GameStop’s “multi-year transformation initiative” misses the main issue: the supplier power they face. Why wouldn’t Sony and Microsoft aim to capture more of the value they create? After all, both manufacturers have the infrastructure to sell digital downloads or disks exclusively on their platforms, enabling them to capture the entirety of the value they create. With GameStop failing to add value to the game-selling process, there is no reason why Sony & Microsoft should decide to sell their games through the antiquated retailer. In short,
GameStop has no strategy.
How GameStop Can Save Itself
Video games are moving to digital-only. Stores are bleeding money. Sales of pre-owned games are plummeting. GameStop needs to completely re-invent itself.
I believe that GameStop needs to focus on the players and give “power to the players”. GameStop’s biggest asset to leverage is its customers. Building a value proposition around this group will give GameStop an edge in the gaming market, transforming their business model from a traditional retail model to a customer-focused e-commerce business model, like Amazon with Amazon Prime.
The company needs to focus on developing a defensible and sustainable competitive advantage within the gaming market and become an omnipresent online hub for all things gaming. On top of a robust e-commerce platform selling new and pre-owned games, software, accessories and collectibles, GameStop should offer a subscription offering access to exclusive amateur and professional gaming-tournaments, news (interviews with gaming/streaming celebrities, etc.) and store discounts.
However, their core competency of buying and selling used game should not be ignored — it should be simply be moved online. Just like StockX lets sneaker-heads buy and sell pre-owned shoes, GameStop should move to e-commerce focused buy & sell model of pre-owned games, and new disk-games should also be sold online, except for select big releases. Moving everything online enables GameStop to minimize losses when consoles inevitably adopt a digital-only approach.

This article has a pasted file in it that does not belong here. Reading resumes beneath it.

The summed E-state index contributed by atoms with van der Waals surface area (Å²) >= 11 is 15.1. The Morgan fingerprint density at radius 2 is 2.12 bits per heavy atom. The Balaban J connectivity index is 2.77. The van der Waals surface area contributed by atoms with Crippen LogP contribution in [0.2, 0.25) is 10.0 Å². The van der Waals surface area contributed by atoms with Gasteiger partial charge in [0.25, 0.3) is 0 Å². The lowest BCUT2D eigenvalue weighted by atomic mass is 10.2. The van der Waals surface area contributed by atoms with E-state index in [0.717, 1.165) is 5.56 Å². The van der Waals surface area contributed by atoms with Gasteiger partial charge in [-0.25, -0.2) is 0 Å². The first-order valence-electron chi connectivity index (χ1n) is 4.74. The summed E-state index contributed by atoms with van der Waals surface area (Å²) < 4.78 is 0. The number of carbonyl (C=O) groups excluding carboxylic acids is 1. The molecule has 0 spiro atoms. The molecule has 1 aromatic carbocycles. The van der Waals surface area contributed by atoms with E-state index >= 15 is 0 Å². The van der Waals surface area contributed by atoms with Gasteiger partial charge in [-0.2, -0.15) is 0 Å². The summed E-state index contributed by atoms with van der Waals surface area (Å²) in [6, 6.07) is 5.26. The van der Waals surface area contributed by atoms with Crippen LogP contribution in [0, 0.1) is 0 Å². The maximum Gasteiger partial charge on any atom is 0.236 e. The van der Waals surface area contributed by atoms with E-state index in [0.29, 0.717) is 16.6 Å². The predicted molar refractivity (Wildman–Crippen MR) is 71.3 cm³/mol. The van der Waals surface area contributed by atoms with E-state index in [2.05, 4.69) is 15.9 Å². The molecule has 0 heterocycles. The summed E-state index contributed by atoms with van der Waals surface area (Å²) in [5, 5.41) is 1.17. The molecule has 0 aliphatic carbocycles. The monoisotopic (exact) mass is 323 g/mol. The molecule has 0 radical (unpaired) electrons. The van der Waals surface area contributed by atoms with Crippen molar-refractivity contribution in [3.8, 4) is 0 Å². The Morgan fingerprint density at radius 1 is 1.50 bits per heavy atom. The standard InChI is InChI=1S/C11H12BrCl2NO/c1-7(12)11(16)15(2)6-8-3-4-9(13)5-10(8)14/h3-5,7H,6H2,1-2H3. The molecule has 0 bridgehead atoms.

As for the stores, GameStop needs to transform them. Some of the stores should become experiential in nature and offer exclusive, member-only in-person and online events, gaming tournaments, and more. Stores need to become “the stop for gaming”, rather than simply a place to sell old games. People need to be excited to go to GameStop instead of seeing it as a chore.
Meanwhile, the rest of the stores need to become a distribution asset. GameStop has more stores globally than Sony and Microsoft combined, giving them a unique edge in distribution if leveraged correctly. In order to satisfy young gamers’ demand for instant gratification, GameStop needs to create a robust distribution network to quickly deliver items to customers.
Pursuing such a strategy would leverage GameStop’s biggest asset, its customers. By creating a community-focused business model, GameStop would create a defensible and sustainable competitive advantage which would be extremely hard for retail competitors to copy. The company would thus be adding value as a direct result of its own activities, rather than relying on the philanthropic efforts of its suppliers.
The community-focused business model would become an asset for gamers and would help GameStop sustain the tough 5–7 years between video game console releases. Just like Amazon Prime members spend 2.33x more and are more loyal to Amazon, GameStop pivoting to a subscription-model offering access to a robust community of gamers would create more loyalty within its customers.
For this strategy to work however, GameStop needs to fully embrace it. Enhancing a loyalty program which only 11% of subscribers pay for and optimizing the core business is not enough to create the defensible, sustainable competitive advantage GameStop needs to avoid going under.
Only a truly transformational effort by GameStop will save it.